Exactly 20 persons, including myself and my wife Judy, were in the Inneans Bay on Saturday 6 May for a centenary memorial ceremony at the Sailor’s Grave. I had chosen that date mainly because it was a Saturday, and more people, especially those in work, would be able to come, but I later realised that it was the precise date of the body’s discovery: 6 May 1917, a Sunday.

The date on the succession of crosses erected in the bay has always been 16 May 1917, but a police report, which turned up in 1985, established that the skeletal torso was found on the shore on 6 May and buried on 12 May.

The finder was Duncan Sinclair, a young shepherd at Largiebaan and later head shepherd at Ballygroggan, and his witness statement was included with the report. This conclusively resolved the contentious issue of who had found the remains – see my Kintyre: The Hidden Past, pp. 144-45, published in 1984, the year before the police report emerged. According to Duncan, in a statement dictated to his daughter Mary, in September 1981, the burial party consisted of Machrihanish lobster-fisherman Robert Rae, whose boat took the party round to the Inneans Bay, his daughter Nelly Rae, Duncan’s sister Annie, and John MacDonald, the village police constable who had dealt with the report.

The various dates, however, are of little relevance, because the date of death, which is normally what appears on any grave memorial, will never be known. On to the previous cross, which by 2016 had fallen to bits, two small aluminium plates had been nailed, one with ‘God Knows’ engraved on it and the other with ‘16 May 1917’ on it, and these were salvaged and transferred to the new cross, thus preserving a degree of continuity.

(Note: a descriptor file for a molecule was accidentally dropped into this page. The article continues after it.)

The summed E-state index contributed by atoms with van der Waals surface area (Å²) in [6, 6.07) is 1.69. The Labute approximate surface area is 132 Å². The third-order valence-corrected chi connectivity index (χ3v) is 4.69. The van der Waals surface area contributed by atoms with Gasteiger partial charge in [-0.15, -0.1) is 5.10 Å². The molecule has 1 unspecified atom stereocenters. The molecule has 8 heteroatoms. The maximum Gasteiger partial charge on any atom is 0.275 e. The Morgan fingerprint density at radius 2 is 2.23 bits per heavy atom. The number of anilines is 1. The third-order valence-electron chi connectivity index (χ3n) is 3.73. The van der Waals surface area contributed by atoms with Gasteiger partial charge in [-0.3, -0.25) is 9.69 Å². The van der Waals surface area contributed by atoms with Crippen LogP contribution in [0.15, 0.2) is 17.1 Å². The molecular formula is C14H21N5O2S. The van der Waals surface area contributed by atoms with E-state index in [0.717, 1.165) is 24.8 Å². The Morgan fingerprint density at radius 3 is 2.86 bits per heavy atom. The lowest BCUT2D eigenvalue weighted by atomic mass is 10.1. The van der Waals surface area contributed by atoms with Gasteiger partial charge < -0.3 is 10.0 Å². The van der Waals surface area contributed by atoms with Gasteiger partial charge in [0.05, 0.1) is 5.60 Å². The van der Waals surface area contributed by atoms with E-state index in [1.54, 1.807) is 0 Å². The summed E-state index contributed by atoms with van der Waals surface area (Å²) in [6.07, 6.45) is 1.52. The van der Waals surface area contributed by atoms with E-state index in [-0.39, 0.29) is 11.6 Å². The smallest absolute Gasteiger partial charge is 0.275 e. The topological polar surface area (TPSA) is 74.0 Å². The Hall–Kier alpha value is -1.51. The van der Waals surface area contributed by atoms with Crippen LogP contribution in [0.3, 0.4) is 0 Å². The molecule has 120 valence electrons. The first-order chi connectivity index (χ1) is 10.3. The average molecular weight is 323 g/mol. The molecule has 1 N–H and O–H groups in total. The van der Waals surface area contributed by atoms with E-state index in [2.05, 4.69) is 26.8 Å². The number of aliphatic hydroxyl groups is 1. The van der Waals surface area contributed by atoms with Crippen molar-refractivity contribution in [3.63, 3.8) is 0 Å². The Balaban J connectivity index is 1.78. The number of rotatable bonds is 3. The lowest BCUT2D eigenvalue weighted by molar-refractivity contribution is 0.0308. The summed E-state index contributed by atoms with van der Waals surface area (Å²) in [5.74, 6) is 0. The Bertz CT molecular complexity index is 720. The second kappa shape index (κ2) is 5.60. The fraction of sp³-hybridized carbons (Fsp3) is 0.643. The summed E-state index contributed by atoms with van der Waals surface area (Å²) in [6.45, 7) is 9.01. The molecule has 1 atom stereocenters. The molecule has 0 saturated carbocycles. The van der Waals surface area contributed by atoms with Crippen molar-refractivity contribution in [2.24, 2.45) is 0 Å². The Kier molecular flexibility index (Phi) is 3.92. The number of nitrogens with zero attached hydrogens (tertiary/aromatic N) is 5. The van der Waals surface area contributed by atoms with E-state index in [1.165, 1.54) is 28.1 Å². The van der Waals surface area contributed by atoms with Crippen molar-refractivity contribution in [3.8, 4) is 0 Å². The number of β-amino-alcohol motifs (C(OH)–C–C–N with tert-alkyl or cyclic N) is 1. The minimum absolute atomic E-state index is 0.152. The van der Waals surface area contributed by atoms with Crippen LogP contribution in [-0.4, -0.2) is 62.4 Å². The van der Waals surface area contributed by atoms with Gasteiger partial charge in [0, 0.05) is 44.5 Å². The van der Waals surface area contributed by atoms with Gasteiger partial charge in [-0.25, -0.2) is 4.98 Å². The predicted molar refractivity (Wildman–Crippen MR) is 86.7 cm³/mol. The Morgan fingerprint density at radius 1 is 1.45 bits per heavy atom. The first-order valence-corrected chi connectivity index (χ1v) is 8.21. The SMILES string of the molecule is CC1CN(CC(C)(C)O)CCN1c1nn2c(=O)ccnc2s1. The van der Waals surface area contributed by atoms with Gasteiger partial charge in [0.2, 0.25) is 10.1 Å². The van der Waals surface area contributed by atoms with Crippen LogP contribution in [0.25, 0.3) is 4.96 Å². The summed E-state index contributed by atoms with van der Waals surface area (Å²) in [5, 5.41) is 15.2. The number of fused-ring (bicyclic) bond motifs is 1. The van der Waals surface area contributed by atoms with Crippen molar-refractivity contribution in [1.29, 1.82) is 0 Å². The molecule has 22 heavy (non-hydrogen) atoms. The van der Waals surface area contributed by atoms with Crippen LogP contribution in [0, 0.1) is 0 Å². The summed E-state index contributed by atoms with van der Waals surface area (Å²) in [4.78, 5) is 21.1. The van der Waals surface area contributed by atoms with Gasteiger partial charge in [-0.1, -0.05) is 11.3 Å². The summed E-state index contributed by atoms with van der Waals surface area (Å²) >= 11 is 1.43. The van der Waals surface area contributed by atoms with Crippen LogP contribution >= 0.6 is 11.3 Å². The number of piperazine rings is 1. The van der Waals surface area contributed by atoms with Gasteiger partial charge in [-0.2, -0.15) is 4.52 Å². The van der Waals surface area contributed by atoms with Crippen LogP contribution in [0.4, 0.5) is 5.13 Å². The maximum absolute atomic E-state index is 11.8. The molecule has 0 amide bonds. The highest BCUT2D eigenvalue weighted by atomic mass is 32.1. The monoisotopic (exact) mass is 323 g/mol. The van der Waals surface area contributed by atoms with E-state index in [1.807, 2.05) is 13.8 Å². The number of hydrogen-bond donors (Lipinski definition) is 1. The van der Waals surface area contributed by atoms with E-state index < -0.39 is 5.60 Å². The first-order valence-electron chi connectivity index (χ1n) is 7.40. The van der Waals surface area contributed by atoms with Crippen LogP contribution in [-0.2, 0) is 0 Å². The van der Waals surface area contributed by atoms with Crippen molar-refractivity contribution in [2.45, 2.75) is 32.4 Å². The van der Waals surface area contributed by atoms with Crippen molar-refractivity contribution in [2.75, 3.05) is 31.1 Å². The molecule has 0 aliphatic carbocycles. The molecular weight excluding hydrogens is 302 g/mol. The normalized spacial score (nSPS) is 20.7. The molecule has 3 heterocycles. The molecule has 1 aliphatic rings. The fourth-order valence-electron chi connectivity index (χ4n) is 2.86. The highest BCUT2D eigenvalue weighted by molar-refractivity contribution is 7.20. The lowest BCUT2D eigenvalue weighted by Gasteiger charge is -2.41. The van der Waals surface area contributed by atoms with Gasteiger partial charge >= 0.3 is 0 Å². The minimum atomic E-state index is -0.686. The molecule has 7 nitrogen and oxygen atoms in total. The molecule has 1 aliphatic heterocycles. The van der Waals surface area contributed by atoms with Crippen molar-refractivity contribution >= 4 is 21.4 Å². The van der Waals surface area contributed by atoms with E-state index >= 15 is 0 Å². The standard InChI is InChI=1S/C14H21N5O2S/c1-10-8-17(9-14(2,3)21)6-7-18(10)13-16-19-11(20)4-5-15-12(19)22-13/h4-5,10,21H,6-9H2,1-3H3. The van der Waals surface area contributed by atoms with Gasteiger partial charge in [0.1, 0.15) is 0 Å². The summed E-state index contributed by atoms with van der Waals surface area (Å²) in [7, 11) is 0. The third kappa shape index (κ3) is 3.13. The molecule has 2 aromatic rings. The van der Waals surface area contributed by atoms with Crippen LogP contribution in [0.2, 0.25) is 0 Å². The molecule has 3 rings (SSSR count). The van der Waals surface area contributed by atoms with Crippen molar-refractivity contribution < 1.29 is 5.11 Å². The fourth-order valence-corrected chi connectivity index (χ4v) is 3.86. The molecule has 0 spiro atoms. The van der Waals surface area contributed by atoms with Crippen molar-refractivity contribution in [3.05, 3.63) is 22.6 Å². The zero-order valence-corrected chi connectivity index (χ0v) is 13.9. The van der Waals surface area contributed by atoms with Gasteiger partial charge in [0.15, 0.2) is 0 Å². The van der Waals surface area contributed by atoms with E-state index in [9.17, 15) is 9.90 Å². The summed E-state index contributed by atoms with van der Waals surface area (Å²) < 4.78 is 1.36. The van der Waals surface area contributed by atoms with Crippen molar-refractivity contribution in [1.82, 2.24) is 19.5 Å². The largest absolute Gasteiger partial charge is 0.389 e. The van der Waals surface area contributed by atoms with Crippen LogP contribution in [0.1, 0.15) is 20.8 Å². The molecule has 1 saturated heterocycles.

Both that cross and its predecessor were made by Neil Brown, a Campbeltown joiner whose father, James, belonged to Drumlemble. Neil, for health reasons, was unable to attend the ceremony, but I telephoned him earlier that week to remind him of it. I asked him who had made the plates; he was unsure. After the ceremony, I was chatting to Angus Nimmo, who had come with his wife Valerie, who filmed the event, and he told me, when I described Neil, that he was actually his cousin – Angus’s mother, Bella, was a Drumlemble Brown.

The first cross Neil made was carried to the bay on 29 July 1981, by himself, son Stephen, brother-in-law George McKendrick and Teddy Lafferty (another who should have been at the event, but was unfit to go). Neil couldn’t remember when he replaced that one, but it would probably have been in the last years of the century. By my calculation, the present cross is the seventh, but there may be have another of which I am unaware. The evidence was laid out in Kintyre: The Hidden Past (pp. 145-46) and, again, in A Third Summer in Kintyre (pp. 168-74). Whatever the true number, it is clear that the average life-span of a wooden memorial on that exposed coast can’t be much more than 12 years.